The passing game shootout never materialized, in part because both teams ran the ball effectively—Houston of course being led by Arian Foster’s 17-106 (with 4-20 as a receiver as well). But that wasn’t all that subdued Matt Schaub’s (23-32-241-1-2) statline; stud receiver Andre Johnson (4-64) missed chunks of the game with an ankle injury.
FANTASY IMPACT: With Johnson limited at times, Kevin Walter (3-34-1) once again stepped up with a score. The Houston passing game also got some statistical help from Jacoby Jones (5-51), who posted his second consecutive decent outing. While Austin’s 2-20 was more than a little disappointing to his fantasy owners, especially considering what the Houston secondary has given up thus far this season, it’s nice to know Jason Witten (7-56) and Dez Bryant (4-50) haven’t been forgotten.
MINNESOTA VIKINGS 24, DETROIT LIONS 10
The Vikings got their offense back on track courtesy of Adrian Peterson, who abused the Lions for 160 yards and two touchdowns on 23 carries while adding 5-30 as a receiver. That bailed out another multi-pick performance from Brett Favre (23-34-201-1-2), who lost yet another go-to guy when Visanthe Shiancoe (1-7) was sidelined with a leg injury.
It certainly didn’t help the Lions when rookie Jahvid Best (7-26, 2-13) left the game with a toe injury—especially when the alternative was giving touches to Maurice Morris (6-5, 5-36). Shaun Hill (29-43-237-1-2) leaned heavily on tight ends Tony Scheffler (7-60-1) and Brandon Pettigrew (6-44), but after Scheffler’s early touchdown all the Lions could muster in three red zone trips was a field goal just before halftime.
FANTASY IMPACT: Calvin Johnson (6-56) was the victim of unfortunate timing here, as the Vikings got both of their bigger, more physical cornerbacks—Cedric Griffin and Chris Cook—back from injury. Between their coverage and the sure tackling of Antoine Winfield, Megatron’s impact was severely limited. With no Shiancoe, no Sidney Rice, and no Vincent Jackson, Favre was left to cobble together targets. Percy Harvin (6-62-1) remains his favorite downfield receiver, but after that it was a real hodge-podge that included Greg Lewis (3-30), Greg Camarillo (2-16), Bernard Berrian (2-11), and Hank Baskett (1-18)—none of whom are threatening to fill the gaping void left by Rice’s absence and the non-trade for Jackson.
ATLANTA FALCONS 27, NEW ORLEANS SAINTS 24 (OT)
Though they had to work overtime to do so, this one essentially followed the Falcons’ blueprint. Matt Ryan (19-30-228-2) was interception-free, Michael Turner hammered out 114 yards and a touchdown on 30 carries, and Roddy White (5-69-1) was on the business end of the go-ahead score. But perhaps most important was the return to prominence of Tony Gonzalez, who had been limited to just two catches in each of the first two games.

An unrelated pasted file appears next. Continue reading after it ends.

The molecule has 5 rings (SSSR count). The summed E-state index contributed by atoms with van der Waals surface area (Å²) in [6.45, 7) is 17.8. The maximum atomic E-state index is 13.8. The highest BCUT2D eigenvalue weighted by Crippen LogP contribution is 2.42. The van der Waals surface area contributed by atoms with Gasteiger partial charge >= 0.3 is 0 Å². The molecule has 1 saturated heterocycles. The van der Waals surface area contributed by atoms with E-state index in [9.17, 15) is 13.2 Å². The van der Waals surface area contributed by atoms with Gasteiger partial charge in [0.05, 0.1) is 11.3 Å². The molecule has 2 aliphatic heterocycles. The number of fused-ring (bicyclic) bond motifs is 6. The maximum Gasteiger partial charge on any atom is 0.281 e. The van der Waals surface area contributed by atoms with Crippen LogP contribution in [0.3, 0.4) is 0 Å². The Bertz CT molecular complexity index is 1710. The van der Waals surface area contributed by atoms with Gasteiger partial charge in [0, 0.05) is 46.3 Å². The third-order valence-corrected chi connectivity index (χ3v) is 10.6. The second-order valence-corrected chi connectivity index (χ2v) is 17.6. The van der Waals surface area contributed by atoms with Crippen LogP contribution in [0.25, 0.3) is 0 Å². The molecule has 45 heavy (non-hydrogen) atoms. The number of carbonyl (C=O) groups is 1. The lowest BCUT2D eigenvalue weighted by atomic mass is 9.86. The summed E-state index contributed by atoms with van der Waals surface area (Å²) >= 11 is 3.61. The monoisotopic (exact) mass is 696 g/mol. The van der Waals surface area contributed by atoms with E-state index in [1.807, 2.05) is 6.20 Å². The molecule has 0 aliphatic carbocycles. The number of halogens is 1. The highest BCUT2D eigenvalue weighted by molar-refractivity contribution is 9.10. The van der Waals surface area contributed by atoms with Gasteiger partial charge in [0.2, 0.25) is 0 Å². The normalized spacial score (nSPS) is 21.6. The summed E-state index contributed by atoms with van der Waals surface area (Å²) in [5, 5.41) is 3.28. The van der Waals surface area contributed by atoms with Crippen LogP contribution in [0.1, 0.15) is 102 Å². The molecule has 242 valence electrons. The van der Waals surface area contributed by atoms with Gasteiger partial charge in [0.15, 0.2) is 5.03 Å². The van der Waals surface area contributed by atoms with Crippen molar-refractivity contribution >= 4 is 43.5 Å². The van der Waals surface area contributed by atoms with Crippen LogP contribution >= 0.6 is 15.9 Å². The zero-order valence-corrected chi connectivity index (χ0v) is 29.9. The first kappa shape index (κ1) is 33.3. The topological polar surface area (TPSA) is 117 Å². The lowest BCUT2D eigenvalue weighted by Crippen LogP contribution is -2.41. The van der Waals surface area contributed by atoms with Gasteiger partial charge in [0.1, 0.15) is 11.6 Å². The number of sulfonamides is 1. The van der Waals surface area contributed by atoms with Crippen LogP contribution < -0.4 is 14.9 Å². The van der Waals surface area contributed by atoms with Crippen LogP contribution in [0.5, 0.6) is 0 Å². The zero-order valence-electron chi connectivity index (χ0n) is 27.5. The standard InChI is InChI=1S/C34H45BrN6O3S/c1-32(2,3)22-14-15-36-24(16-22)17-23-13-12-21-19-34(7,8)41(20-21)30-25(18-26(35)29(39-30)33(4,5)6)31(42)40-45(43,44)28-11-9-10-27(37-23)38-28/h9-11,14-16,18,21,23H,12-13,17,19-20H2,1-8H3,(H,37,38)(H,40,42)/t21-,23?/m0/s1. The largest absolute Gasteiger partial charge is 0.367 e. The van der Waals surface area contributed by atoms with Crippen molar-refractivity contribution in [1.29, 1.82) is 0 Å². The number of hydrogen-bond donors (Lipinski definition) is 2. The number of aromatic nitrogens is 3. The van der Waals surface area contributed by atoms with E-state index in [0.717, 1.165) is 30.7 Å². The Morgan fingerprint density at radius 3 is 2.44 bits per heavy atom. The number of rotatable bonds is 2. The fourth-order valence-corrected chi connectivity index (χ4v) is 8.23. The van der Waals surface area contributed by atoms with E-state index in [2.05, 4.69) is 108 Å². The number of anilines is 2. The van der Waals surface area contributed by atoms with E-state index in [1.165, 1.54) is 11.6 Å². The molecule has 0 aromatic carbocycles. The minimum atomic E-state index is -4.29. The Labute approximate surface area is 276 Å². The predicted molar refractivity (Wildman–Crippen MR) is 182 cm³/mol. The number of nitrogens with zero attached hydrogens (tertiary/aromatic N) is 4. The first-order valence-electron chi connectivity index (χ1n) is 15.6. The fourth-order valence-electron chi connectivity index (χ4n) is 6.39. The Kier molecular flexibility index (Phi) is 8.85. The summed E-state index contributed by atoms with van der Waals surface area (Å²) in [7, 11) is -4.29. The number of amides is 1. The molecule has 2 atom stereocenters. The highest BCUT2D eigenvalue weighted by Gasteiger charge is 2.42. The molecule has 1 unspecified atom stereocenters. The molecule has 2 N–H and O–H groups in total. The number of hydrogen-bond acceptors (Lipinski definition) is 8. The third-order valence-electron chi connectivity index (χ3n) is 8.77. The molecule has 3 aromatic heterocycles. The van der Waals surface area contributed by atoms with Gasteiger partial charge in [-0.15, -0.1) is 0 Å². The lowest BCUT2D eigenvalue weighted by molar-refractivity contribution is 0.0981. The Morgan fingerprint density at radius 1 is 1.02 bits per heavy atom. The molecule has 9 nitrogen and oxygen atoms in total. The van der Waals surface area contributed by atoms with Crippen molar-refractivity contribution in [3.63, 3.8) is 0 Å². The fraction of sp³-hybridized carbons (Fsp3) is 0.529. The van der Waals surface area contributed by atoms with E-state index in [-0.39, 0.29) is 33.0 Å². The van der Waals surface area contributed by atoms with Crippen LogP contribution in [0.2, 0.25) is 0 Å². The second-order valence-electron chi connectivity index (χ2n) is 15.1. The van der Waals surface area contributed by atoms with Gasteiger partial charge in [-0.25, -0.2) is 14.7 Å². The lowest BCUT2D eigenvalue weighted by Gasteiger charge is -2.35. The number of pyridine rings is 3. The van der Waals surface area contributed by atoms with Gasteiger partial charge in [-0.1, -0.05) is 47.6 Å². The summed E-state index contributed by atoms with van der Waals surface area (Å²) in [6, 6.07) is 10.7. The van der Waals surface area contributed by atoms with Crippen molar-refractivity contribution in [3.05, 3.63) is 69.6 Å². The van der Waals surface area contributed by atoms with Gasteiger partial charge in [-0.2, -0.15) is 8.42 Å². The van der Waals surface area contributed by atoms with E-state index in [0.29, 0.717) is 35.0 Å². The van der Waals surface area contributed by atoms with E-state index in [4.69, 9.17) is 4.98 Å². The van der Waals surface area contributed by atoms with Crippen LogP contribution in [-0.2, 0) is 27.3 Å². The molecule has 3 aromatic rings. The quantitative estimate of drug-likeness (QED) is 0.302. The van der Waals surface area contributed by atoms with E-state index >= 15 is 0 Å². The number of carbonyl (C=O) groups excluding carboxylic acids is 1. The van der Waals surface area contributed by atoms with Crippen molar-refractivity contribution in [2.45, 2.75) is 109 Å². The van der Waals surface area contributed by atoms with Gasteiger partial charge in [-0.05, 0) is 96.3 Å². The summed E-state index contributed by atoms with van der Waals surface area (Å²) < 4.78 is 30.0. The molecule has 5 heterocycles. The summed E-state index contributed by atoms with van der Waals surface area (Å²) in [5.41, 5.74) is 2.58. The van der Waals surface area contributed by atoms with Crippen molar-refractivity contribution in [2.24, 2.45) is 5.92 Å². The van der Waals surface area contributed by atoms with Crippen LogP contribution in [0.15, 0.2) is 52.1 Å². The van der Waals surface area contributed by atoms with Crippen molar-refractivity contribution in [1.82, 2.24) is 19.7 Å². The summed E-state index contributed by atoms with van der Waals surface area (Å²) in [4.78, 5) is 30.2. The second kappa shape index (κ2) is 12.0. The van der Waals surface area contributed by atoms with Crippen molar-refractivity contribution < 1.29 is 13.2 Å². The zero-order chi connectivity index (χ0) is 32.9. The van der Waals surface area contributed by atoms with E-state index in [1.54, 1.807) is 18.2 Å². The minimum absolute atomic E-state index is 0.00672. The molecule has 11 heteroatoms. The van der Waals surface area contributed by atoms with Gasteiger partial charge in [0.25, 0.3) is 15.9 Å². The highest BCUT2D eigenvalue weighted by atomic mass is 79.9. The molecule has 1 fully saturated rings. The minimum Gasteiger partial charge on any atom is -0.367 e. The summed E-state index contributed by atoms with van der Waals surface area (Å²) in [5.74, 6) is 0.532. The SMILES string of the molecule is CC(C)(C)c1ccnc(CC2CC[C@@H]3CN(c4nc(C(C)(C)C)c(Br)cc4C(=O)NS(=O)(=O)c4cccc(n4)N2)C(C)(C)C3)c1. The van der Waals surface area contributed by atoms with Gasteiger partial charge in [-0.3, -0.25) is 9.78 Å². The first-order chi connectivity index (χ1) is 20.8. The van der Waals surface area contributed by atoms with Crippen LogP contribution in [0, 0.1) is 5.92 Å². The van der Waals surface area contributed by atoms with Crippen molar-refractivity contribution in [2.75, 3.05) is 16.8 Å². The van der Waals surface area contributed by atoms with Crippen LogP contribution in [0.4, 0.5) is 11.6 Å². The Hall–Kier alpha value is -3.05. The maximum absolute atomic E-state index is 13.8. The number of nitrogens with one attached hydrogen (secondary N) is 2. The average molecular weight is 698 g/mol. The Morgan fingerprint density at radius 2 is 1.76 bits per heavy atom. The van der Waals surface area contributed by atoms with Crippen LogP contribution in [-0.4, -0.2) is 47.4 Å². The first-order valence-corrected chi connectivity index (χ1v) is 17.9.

Usually when you get 6-149-2 from a guy (Lance Moore) who’s your third or fourth receiver it’s all good. But Drew Brees coupled his 365 and three with two INTs and Christopher Ivory coughed up a fumble at the most inopportune time; then Garrett Hartley shanked a potential game-winning kick in overtime, and the Saints’ mojo at home was gone. With Reggie Bush out, Pierre Thomas (9-30, 6-61) saw more activity in the passing game than on the ground; he also suffered what at first appeared to be a pretty serious leg injury late in the fourth quarter, but he returned in overtime and looked just fine.
FANTASY IMPACT: Brees continues to be the ringmaster of the Saints’ passing game, but the main act continues to rotate almost randomly. This week it was Moore, with a smattering of Jeremy Shockey (8-78-1) and minimal contributions from Marques Colston (4-25) and Devery Henderson (2-23). Of course, about the time you write off Robert Meachem (1-5), guess who’ll be the next Saint to go off? Those of you who scooped Jason Snelling (14-62, 1-8) off the waiver wire had to be disappointed with Turner’s workload. However, he’ll see a smattering of touches and might be startable in a bye week with the right match-up—and of course, he’ll be of value to the Turner owner via trade.
SAINT LOUIS RAMS 30, WASHINGTON REDSKINS 16
The Rams built an early lead on the running of Steven Jackson (10-58-1, 1-6), then gave up the lead and lost Jackson to an injury when the Skins made a wish with his legs at the bottom of the pile. And then a funny thing happened: the Rams rallied with Kenneth Darby (14-49-1, 1-8) and Keith Toston (11-22) as their primary ball-carriers and Mark Clayton (5-85) and Danny Amendola (6-56) as their top receivers, scoring the final 16 points to give Sam Bradford (23-37-235-1-1) his first NFL victory.